Herbs in May



So much going on at the moment! Plenty of Hawthorn blossom still around, and Elderflower now also in full bloom.

In the garden, leafy herbs like Mint, Sage, Oregano, and Lemon Balm are plentiful.

Chives have started flowering. The beautiful purple flowers make a gorgeous pink vinegar (simply infuse them in vinegar for a couple of weeks), and are also great added to salads, soups and other dishes. Thyme is also is blossom and the flowering stems are particularly nice in teas.

Also in flower are Valerian, Rose, Catnip, Common Mallow, Scented geraniums and Calendula. Chamomile buds are also starting to appear.


Transform some of the springtime abundance into herbal treats to last all year around:

  • Make elderflower cordial or maybe get some elderflower wine going;

  • Make your own rose syrup;

  • Dry herbs to use in teas;

  • Make delicious oils by infusing pouring some into a jar with culinary herbs and letting it infuse for a few weeks.


You can start taking softwood cuttings of both shrubby herbs such as sage and lemon verbena, and herbaceous ones like mint and lemon balm.

If you haven’t yet, trim lavender plants, removing all of last year’s flower heads.

Keep an eye out for signs of pests and diseases. Early prevention is much easier than having to deal with an infestation later in the year.

Ensure plants, especially those growing in containers, are well watered. The best time for watering is either early in the morning or after sundown.

Visitors to the garden need water too. Deep dishes or bowls filled with water make a great bird bath, and will certainly be appreciated in these hot spring days.


May is a good time to sow almost any herbs you could think of. It's now warm enough for plants that need a little extra warmth to germinate, and it's not too late to start those that need a while to get established over the growing season.

Warmth-loving herbs like basil, rosemary, sage and thyme and are best sown indoors and transplanted when established, but others like coriander, dill, parsley, chives and spring onions can be sown directly into the ground or in containers outdoors.

Flowers like borage, sunflowers, nasturtiums, poppies, calendula and nigella can also be directly sown.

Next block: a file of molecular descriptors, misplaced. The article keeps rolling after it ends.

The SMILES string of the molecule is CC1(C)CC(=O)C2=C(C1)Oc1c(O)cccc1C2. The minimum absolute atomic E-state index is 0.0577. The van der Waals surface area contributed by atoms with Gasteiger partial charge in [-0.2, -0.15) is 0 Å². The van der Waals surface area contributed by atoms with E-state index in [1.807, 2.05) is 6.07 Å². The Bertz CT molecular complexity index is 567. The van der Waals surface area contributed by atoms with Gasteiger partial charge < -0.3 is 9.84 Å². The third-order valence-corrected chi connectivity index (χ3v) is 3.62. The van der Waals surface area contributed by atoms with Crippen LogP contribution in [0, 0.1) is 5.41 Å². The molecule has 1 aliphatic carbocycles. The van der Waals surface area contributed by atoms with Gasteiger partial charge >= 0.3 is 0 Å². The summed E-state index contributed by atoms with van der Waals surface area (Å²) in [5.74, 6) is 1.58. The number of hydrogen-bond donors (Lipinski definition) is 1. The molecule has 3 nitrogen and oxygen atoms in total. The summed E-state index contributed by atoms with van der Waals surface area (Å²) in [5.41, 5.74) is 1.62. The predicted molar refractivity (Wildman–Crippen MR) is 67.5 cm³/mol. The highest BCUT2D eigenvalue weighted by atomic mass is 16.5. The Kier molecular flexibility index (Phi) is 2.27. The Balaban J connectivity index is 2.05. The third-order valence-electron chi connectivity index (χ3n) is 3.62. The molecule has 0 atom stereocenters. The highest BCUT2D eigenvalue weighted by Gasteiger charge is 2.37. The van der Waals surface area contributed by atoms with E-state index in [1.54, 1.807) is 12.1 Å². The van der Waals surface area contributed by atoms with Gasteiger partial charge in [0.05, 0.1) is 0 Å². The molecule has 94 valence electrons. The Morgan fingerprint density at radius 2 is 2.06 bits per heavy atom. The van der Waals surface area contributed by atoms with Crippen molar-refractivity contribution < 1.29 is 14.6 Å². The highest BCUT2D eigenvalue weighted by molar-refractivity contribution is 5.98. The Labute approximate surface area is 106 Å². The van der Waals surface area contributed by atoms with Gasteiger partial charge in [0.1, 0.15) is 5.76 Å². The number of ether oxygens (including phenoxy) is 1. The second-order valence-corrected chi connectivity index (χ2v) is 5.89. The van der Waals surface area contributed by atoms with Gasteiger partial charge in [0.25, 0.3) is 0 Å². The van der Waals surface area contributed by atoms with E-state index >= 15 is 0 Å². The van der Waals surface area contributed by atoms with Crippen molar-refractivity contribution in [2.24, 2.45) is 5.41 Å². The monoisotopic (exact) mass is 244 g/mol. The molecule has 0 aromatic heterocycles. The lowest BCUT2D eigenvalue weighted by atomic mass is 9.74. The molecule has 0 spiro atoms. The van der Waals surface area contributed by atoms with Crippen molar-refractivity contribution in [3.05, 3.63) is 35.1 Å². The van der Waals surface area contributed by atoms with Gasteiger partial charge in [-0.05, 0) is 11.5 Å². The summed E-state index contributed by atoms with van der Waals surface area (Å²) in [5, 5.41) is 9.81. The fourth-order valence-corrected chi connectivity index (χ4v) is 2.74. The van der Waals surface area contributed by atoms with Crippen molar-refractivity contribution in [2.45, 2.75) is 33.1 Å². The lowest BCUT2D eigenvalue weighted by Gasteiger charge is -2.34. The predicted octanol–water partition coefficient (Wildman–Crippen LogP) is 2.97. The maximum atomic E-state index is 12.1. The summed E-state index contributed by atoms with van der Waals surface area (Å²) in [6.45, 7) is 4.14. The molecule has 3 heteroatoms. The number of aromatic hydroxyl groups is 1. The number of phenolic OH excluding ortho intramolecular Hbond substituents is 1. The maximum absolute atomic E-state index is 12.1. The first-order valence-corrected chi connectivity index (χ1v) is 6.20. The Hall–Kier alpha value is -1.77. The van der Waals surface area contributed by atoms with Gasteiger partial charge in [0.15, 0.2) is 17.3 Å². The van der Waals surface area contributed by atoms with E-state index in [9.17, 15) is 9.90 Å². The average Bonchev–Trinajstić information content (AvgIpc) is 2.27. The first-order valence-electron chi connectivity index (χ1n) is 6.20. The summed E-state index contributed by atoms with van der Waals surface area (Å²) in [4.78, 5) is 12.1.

// Words Camila B //

Herbs in March


March marks the beginning of a new growing season. It’s a very exciting and joyful time in a garden, with seeds germinating, new plantlets coming up all around, early buds turning into blossoms, bees starting to come out, and all that glorious early spring sunshine!


The early Spring herbs (nettles, chickweed, cleavers, plantain, dandelion greens, etc) are very abundant now, and most other plants have popped up as well. This is the perfect time to enjoy them in salads, when the young shoots are tender, fresh and full of energy.

Spring is barely here, but there are a lot of flowers out as well - Magnolias, Primroses, Calendulas, Dandelions, Daisies and Violets are only some of the wonderful edible and medicinal flowers out at the moment.


Enjoy the gorgeous flowers of early Spring:

  • Pickle Magnolia blossoms;

  • Infuse Primrose flowers (either wild or garden varieties) into a lovely tea that has relaxing and pain-relieving properties;

  • Explore the many ways in which dandelion flowers can be consumed - Use the petals in teas, salads or baked goods. Pickle them, ferment them (into wine), or even fry them!


  • Give Lemon Verbenas a good pruning.

  • Lift and divide overgrown clumps of perennials.

  • Pot up container-grown plants.

  • Top dress your pots and herb plots with some fresh compost.

  • Keep on top of weeds that might be competing (for space, sunlight and nutrients) with herbaceous plants that have started coming up, like marjoram, valerian, marshmallow, etc


As spring arrives, so does the sowing season! Now it is the perfect time to be starting new plants. For a higher success rate, start your plants indoors and transplant them to in a month or two once the weather is warmer.


As we begin a new cycle once again, it is a wonderful time to acknowledge the seasonal shift into Spring and, having probably spent a large part of Winter indoors, reconnect with nature. As the Spring tonics like cleavers and nettle come through, they remind us that Spring is a time of cleansing, cleaning out and renewal.

When drinking some cleansing nettle tea or cleaver infused water this month, perhaps you could think about what else could be cleansed that is no longer serving you. An app on your phone you could do without? A judgement you could let go of? Maybe 5 items of clothing that no longer ‘spark joy’ to make way for something new?

It’s also a wonderful time to watch out for signs of Spring... observe the daffodils as they begin to make way for the opening of bluebells, begin to look out for and smell the blossom all over our streets or notice the change in brightness of the sunlight.

// Words Camila B and Amy B//